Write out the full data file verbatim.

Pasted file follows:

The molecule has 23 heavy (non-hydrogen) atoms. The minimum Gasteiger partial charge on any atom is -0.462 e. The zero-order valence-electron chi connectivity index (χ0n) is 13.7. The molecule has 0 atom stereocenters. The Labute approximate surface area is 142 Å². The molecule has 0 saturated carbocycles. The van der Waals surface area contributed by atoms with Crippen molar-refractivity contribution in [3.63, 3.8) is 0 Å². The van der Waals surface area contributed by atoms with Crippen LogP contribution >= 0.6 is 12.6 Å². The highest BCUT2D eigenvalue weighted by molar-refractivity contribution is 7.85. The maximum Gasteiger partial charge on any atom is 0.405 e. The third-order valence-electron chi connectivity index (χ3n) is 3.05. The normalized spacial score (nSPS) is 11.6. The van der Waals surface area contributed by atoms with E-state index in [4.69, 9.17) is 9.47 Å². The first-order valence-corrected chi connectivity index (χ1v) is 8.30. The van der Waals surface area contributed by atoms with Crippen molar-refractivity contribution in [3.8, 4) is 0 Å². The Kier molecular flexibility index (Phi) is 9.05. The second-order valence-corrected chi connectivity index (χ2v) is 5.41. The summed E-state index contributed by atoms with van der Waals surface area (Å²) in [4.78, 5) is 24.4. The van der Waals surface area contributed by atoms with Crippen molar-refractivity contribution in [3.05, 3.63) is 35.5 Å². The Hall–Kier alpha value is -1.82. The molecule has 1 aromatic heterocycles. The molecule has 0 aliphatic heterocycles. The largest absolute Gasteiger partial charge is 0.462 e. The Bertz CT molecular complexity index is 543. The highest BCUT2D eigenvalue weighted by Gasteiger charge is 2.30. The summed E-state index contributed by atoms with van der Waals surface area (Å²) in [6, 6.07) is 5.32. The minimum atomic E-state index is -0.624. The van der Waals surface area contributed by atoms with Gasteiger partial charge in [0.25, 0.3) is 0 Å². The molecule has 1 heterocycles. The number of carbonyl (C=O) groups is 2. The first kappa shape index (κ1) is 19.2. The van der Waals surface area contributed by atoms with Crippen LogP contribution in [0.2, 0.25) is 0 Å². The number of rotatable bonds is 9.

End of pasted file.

The molecule has 23 heavy (non-hydrogen) atoms. The minimum Gasteiger partial charge on any atom is -0.462 e. The zero-order valence-electron chi connectivity index (χ0n) is 13.7. The molecule has 0 atom stereocenters. The Labute approximate surface area is 142 Å². The molecule has 0 saturated carbocycles. The van der Waals surface area contributed by atoms with Crippen molar-refractivity contribution in [3.63, 3.8) is 0 Å². The van der Waals surface area contributed by atoms with Crippen LogP contribution >= 0.6 is 12.6 Å². The highest BCUT2D eigenvalue weighted by molar-refractivity contribution is 7.85. The maximum Gasteiger partial charge on any atom is 0.405 e. The third-order valence-electron chi connectivity index (χ3n) is 3.05. The normalized spacial score (nSPS) is 11.6. The van der Waals surface area contributed by atoms with E-state index in [4.69, 9.17) is 9.47 Å². The first-order valence-corrected chi connectivity index (χ1v) is 8.30. The van der Waals surface area contributed by atoms with Crippen molar-refractivity contribution in [3.8, 4) is 0 Å². The Kier molecular flexibility index (Phi) is 9.05. The second-order valence-corrected chi connectivity index (χ2v) is 5.41. The summed E-state index contributed by atoms with van der Waals surface area (Å²) in [4.78, 5) is 24.4. The van der Waals surface area contributed by atoms with Crippen molar-refractivity contribution in [3.05, 3.63) is 35.5 Å². The Hall–Kier alpha value is -1.82. The molecule has 1 aromatic heterocycles. The molecule has 0 aliphatic heterocycles. The largest absolute Gasteiger partial charge is 0.462 e. The Bertz CT molecular complexity index is 543. The highest BCUT2D eigenvalue weighted by Gasteiger charge is 2.30. The summed E-state index contributed by atoms with van der Waals surface area (Å²) in [6, 6.07) is 5.32. The minimum atomic E-state index is -0.624. The van der Waals surface area contributed by atoms with Gasteiger partial charge in [0.25, 0.3) is 0 Å². The molecule has 1 heterocycles. The number of carbonyl (C=O) groups is 2. The first kappa shape index (κ1) is 19.2. The van der Waals surface area contributed by atoms with Crippen LogP contribution in [0.2, 0.25) is 0 Å². The number of rotatable bonds is 9.